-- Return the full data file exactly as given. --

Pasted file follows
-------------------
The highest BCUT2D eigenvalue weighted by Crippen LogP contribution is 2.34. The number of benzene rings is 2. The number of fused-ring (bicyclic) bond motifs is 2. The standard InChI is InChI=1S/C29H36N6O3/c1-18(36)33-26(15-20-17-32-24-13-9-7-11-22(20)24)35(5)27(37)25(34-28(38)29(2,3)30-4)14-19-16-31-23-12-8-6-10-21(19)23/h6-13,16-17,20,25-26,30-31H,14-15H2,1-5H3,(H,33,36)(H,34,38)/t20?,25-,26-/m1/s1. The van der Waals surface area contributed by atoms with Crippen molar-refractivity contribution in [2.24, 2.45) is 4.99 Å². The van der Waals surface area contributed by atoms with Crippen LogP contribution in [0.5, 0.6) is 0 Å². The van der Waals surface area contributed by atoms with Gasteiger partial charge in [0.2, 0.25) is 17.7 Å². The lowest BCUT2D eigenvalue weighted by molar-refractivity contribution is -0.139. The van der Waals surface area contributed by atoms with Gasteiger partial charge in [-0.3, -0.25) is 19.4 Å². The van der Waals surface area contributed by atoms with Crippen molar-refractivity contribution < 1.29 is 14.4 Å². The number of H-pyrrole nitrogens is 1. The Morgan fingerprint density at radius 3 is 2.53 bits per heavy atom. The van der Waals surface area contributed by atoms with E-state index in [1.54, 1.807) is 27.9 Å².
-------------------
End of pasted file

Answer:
The highest BCUT2D eigenvalue weighted by Crippen LogP contribution is 2.34. The number of benzene rings is 2. The number of fused-ring (bicyclic) bond motifs is 2. The standard InChI is InChI=1S/C29H36N6O3/c1-18(36)33-26(15-20-17-32-24-13-9-7-11-22(20)24)35(5)27(37)25(34-28(38)29(2,3)30-4)14-19-16-31-23-12-8-6-10-21(19)23/h6-13,16-17,20,25-26,30-31H,14-15H2,1-5H3,(H,33,36)(H,34,38)/t20?,25-,26-/m1/s1. The van der Waals surface area contributed by atoms with Crippen molar-refractivity contribution in [2.24, 2.45) is 4.99 Å². The van der Waals surface area contributed by atoms with Crippen LogP contribution in [0.5, 0.6) is 0 Å². The van der Waals surface area contributed by atoms with Gasteiger partial charge in [0.2, 0.25) is 17.7 Å². The lowest BCUT2D eigenvalue weighted by molar-refractivity contribution is -0.139. The van der Waals surface area contributed by atoms with Gasteiger partial charge in [-0.3, -0.25) is 19.4 Å². The van der Waals surface area contributed by atoms with Crippen molar-refractivity contribution < 1.29 is 14.4 Å². The number of H-pyrrole nitrogens is 1. The Morgan fingerprint density at radius 3 is 2.53 bits per heavy atom. The van der Waals surface area contributed by atoms with E-state index in [1.54, 1.807) is 27.9 Å².